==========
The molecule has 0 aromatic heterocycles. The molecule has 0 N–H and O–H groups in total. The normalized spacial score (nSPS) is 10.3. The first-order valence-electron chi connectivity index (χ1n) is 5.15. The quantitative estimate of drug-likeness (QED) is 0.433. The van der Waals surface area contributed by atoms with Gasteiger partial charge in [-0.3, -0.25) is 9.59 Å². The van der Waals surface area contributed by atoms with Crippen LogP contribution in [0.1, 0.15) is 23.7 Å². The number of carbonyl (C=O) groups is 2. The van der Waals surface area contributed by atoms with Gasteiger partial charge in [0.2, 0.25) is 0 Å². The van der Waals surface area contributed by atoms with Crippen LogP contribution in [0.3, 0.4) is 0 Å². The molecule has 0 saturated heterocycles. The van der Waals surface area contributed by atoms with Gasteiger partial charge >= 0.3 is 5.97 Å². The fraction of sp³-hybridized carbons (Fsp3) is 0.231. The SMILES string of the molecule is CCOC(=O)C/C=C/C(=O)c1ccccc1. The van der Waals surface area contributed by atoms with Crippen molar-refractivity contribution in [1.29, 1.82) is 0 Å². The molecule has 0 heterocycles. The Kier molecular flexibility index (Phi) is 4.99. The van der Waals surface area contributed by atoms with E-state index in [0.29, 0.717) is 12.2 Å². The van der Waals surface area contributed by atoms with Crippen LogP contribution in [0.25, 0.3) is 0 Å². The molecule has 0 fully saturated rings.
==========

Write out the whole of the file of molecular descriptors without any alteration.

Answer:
The molecule has 0 aromatic heterocycles. The molecule has 0 N–H and O–H groups in total. The normalized spacial score (nSPS) is 10.3. The first-order valence-electron chi connectivity index (χ1n) is 5.15. The quantitative estimate of drug-likeness (QED) is 0.433. The van der Waals surface area contributed by atoms with Gasteiger partial charge in [-0.3, -0.25) is 9.59 Å². The van der Waals surface area contributed by atoms with Crippen LogP contribution in [0.1, 0.15) is 23.7 Å². The number of carbonyl (C=O) groups is 2. The van der Waals surface area contributed by atoms with Gasteiger partial charge in [0.2, 0.25) is 0 Å². The van der Waals surface area contributed by atoms with Crippen LogP contribution in [0.3, 0.4) is 0 Å². The molecule has 0 saturated heterocycles. The van der Waals surface area contributed by atoms with Gasteiger partial charge >= 0.3 is 5.97 Å². The fraction of sp³-hybridized carbons (Fsp3) is 0.231. The SMILES string of the molecule is CCOC(=O)C/C=C/C(=O)c1ccccc1. The van der Waals surface area contributed by atoms with Crippen molar-refractivity contribution in [1.29, 1.82) is 0 Å². The molecule has 0 heterocycles. The Kier molecular flexibility index (Phi) is 4.99. The van der Waals surface area contributed by atoms with E-state index in [0.29, 0.717) is 12.2 Å². The van der Waals surface area contributed by atoms with Crippen LogP contribution in [0.25, 0.3) is 0 Å². The molecule has 0 fully saturated rings.